Stitchcraft Freebie: 1937 Cable Jumper

Today’s pattern is such a lovely one for the winter months to stay cozy and chic.  This one comes from the January 1937 edition of Stitchcraft.

Click on the following link to download the free pdf: 1937 CableKnit Jumper Pattern.

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I love cable-knit patterns but sadly, I’ve only knit cables a few times.  I love how there are cables that stop just short of the bust and go upwards as straight lines, keeps the top from getting too busy with the interesting neckline detail that they added.

This jumper is designed for a 32-34 inch bust with a gauge of 6 stitches to an inch measured over the widest part of the cable stitch.

I’m having the hardest time figuring out which yarn & needle size that these vintage patterns are using.  The yarn type here is really vague “yarn cord” with no brand attached to it.  And all of my sources say that the ribbing section of the jumper is done using an old size 9 needle or modern day US size 5 or 3.75mm needle.  And the main part of the jumper is made using the old No.7 or modern day US size 7 or 4.5mm needle.

What’s strange about all this is when I compare it with my personal gauge that I got with the bobble stitch jumper pattern, it’s way off.  Let me explain.  I’m using US 2’s or 2.75mm needles and I have a gauge around 7.5 to 8 stitches per inch, which is exactly in line with the pattern gauge.  What what’s more is that they pattern specifies that I should be using an old size 9 or US size 5, or 3.75mm needle.  This is drastically different!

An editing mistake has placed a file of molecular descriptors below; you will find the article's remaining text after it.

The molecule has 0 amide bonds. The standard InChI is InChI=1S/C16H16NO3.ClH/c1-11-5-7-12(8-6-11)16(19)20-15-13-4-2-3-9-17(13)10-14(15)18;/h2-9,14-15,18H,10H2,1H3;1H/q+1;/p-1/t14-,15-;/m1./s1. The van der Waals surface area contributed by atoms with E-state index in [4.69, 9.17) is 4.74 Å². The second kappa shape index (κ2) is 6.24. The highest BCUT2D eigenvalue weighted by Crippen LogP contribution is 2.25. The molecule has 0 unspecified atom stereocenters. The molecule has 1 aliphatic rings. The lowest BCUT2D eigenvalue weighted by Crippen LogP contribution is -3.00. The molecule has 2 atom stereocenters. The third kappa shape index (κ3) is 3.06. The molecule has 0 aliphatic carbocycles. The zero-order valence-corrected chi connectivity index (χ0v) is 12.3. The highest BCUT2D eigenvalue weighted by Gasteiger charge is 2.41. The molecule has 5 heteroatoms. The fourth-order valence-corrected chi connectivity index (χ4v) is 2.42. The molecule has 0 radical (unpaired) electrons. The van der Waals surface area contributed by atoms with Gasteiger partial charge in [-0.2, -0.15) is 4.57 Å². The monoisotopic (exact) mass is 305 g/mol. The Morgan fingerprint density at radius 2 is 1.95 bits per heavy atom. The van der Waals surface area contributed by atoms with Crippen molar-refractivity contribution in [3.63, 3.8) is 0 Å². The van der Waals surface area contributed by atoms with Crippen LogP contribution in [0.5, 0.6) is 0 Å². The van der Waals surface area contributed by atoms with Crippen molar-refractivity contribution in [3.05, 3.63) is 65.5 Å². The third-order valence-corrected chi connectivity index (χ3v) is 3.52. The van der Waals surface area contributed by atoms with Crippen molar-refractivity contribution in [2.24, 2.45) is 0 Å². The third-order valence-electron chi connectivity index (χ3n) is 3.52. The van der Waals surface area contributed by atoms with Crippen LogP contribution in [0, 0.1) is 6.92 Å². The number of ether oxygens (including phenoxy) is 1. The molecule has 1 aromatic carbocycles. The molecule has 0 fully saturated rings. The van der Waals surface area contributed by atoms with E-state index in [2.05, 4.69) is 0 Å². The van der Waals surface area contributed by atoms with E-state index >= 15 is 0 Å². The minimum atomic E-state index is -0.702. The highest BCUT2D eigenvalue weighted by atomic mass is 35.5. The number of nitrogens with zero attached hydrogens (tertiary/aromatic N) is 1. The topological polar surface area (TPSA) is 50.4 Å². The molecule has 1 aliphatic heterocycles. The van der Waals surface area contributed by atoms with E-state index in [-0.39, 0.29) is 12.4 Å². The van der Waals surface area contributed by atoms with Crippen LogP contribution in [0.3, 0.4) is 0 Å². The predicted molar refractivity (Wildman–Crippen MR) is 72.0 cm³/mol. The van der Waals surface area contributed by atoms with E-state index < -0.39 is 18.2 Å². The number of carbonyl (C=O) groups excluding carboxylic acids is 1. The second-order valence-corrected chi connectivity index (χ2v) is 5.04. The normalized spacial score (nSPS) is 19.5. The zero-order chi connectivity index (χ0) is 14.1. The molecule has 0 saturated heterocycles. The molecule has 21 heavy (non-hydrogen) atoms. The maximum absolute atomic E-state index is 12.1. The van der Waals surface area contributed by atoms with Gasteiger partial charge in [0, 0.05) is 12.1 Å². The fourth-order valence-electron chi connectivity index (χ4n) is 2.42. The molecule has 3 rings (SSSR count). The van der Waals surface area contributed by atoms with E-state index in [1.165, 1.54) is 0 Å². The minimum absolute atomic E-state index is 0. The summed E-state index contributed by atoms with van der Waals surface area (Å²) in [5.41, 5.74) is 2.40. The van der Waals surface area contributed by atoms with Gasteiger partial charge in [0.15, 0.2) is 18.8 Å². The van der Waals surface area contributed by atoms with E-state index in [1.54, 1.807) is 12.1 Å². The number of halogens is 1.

If you’re keen on knitting this pattern up, what I would suggest is use a sport weight yarn (try sport weight first, then try a dk weight if needed) with the correlating needle size (this is usually stated on the yarn label) and check the gauge.  From there you can move up or down a needle size, as needed.

Now this is only me guestimating based on my own gauge, but I’d guess that the ribbing would be done in US 3’s and the main body of the jumper done in US 5’s or 6’s.  Again this is only my guess, but that’s where I would start since I know I use 2’s for my main body with a fingering weight yarn (and I knit loose, so I always have to go down a size).  And given the fact that the ribbing is always done in 1 or 2 needle sizes smaller than the main body, I’d guess that it would mean the main body is a US 5 or US 6 with either a sport or dk weight yarn.

Yay for vintage patterns!  :)  heh  Have a lovely weekend everyone!

In: Free Patterns Knitting

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